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News 10 Mar 15

Macedonia Opposition Reveals More Evidence of Election Fraud

Opposition leader calls on the government to resign after revealing new taped conversations that provide the strongest evidence provided so far of government-run fraud in elections.

Sinisa Jakov Marusic


Opposition Social Democrats leader, Zoran Zaev | Photo by: Sinisa Jakov Marusic

Macedonia's opposition Social Democrat leader, Zoran Zaev, on Tuesday called on the government to quit immediately after releasing new conversations between top officials of the ruling party about printing IDs, dispatching people across the country to vote, stealing election material - and even shutting down elevators so that elderly people cannot go to vote.

"This government has no more legitimacy," he said. "This government is no longer the Macedonian government. The government of Gruevski must resign immediately, Public Prosecutor Marko Zvrlevski must resign immediately and the managing team of the [public broadcaster]Macedonian Radio and Television should resign immediately!"

"We will not allow the destabilization of Macedonia. Gruevski, it is over!" Zaev added.

"We demand the formation of a interim government with a mandate to set conditions for free and democratic elections in Macedonia and ensure complete separation of ruling parties from the institutions," he continued.

The Social Democrats presented the latest material to several thousand people in the packed Universal Concert Hall in the centre of Skopje.

  VMRO DPMNE: The tapes are not authentic
  Right after the end of the opposition event, the ruling VMRO DPMNE in a press release said that the tapes presented by the opposition have been cut, edited and not authentic.

"Zoran Zaev and SDSM today showed that they want to blackmail Macedonia with created, edited, cut, glued time and again, shortened and altered telephone conversations without any authenticity", the press release reads.

"SDSMs' goal is to ruin the reputation of the country and to come to power without support from the citizens" the ruling party said adding that the opposition aims "to help their superiors bring Macedonia on its knees, in front of the demands and blackmails of the foreign centres who do not wish well to Macedonia.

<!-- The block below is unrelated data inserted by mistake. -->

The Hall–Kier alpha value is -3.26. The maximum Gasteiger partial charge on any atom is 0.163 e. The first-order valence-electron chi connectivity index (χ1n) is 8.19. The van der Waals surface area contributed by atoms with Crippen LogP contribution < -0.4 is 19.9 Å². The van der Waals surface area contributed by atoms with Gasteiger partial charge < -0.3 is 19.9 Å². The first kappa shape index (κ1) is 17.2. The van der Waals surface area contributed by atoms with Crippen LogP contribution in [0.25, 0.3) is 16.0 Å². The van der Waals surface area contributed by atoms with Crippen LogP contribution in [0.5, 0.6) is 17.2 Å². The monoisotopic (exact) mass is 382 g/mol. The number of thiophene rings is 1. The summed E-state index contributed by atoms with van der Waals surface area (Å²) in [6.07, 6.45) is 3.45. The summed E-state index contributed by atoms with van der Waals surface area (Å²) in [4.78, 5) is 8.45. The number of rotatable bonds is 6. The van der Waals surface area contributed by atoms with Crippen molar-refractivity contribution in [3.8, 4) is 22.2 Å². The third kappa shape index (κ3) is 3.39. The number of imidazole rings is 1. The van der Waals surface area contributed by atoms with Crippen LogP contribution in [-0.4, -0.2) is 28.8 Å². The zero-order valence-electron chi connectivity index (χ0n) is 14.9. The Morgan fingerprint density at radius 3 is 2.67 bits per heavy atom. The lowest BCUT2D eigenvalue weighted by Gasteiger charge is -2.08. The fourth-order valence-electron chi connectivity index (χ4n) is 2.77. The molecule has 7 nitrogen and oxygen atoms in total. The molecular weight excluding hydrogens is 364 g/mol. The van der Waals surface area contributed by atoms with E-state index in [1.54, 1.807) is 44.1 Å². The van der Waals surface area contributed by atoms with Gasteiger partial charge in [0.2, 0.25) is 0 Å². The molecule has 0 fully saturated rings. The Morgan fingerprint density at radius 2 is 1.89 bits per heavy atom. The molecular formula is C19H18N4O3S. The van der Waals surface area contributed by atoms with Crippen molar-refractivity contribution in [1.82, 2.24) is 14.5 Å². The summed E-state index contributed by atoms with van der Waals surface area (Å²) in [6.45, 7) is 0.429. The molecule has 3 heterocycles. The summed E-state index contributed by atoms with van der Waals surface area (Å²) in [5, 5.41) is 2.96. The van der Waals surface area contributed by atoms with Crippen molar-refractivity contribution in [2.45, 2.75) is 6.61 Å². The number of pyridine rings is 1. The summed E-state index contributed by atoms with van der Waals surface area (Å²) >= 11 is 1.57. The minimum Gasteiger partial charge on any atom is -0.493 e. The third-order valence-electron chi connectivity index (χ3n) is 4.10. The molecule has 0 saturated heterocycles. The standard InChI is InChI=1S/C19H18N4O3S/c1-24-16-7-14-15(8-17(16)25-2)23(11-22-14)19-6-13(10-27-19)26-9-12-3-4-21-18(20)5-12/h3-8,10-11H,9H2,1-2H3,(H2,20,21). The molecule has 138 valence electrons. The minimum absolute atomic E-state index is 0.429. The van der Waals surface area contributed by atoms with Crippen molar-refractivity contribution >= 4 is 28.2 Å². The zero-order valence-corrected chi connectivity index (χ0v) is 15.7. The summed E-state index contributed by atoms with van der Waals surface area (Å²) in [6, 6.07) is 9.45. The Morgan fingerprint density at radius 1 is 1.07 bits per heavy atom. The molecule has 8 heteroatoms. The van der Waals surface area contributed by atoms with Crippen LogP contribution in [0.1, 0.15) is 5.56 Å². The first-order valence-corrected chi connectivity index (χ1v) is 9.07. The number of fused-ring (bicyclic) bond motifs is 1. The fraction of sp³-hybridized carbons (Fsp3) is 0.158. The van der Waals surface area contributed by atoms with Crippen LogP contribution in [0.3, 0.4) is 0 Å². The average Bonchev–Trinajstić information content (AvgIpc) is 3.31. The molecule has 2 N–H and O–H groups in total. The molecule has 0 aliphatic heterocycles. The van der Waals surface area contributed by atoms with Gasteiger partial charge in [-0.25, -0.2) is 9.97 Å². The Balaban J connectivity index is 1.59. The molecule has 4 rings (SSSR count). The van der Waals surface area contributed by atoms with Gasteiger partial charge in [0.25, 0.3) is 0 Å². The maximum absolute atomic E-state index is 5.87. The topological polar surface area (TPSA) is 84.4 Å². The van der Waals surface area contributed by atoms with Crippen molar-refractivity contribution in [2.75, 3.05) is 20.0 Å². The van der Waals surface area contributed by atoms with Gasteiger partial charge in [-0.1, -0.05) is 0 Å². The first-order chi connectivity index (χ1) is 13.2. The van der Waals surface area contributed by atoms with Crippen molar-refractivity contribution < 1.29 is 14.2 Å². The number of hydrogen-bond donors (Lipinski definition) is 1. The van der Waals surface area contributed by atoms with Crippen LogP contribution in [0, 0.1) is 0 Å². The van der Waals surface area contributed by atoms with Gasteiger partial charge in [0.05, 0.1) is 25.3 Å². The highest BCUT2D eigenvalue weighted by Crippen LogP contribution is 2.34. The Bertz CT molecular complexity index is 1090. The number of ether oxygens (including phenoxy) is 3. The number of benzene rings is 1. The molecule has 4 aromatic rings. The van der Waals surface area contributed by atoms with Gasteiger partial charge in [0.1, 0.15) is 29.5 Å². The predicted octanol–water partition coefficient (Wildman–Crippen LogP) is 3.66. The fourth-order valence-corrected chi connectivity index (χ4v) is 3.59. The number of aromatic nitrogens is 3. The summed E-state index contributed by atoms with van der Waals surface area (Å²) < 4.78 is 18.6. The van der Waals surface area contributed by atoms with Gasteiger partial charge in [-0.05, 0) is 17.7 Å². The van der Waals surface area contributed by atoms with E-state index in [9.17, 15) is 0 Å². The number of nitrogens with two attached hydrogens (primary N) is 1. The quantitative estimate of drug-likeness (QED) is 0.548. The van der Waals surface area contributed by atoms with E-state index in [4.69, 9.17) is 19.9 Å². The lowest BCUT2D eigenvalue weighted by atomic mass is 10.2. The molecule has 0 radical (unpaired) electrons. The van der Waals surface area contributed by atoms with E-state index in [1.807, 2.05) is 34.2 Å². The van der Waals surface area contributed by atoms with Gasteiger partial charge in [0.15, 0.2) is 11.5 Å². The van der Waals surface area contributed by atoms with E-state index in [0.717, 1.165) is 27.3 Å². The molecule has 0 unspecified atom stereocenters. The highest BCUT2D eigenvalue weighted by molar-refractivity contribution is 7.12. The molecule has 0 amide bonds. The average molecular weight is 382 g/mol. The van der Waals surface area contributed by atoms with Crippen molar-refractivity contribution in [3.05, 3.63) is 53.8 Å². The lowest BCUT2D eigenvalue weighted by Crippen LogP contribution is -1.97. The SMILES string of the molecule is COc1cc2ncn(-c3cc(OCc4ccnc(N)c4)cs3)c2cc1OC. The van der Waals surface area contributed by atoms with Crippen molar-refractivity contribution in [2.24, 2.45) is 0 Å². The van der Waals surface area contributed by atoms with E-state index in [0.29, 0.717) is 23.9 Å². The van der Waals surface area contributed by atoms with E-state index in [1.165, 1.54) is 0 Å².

The party said that "we will continue doing our job, attracting investors, building roads, repairing hospitals and schools, increasing wages pensions and social transfers, helping farmers..."

A large crowd outside, who could not get in, the hall followed the event on screens, while about 40,000 people watched live streaming of the event that was also aired by Alsat M TV.

One conversation featured the voices of secret police chief Saso Mijalkov and Transport Minister Mile Janakieski plotting to steal sealed electoral material between two rounds of an election.

Another, about printing ID cards, featured the Interior Minister, Gordana Jankulovska.

Tapes also concern conversations about dispatching fake voters across Macedonia, using dead voters' names for voting as well as confessions by the Interior and Finance Ministers that what the party is doing "is not right".

Others feature Transport Minister Mile Janakieski discussing how to prevent elderly people from voting on election day by instructing people from the power grid operator to cut the power to tall buildings so that their elevators do not work.

Jankuloska's voice is heard arranging revenge on a certain person involved in the elections. "The minute he makes a mistake he will be fired," Jankuloska says. Her interlocutor adds: "We should burn his restaurant".

Zaev on Tuesday issued a call for a "public, unbiased legal investigation [into the material] with the participation of the international community." Macedonia needed a strong prosecutor, he added, like the Italian, Giovanni Falcone, who took on the Sicilian mafia.

"Our security system has been shattered, all vital institutions are controled by a few people. The entire country works for those few people," the Social Democrat presidential candidate in the 2014 elections, Stevo Pendarovski, said.

"In Macedonia there is a dictatorship and the Macedonian people are against them. We have a well organized regime. We also an need organized democratic structure to oppose this," he added.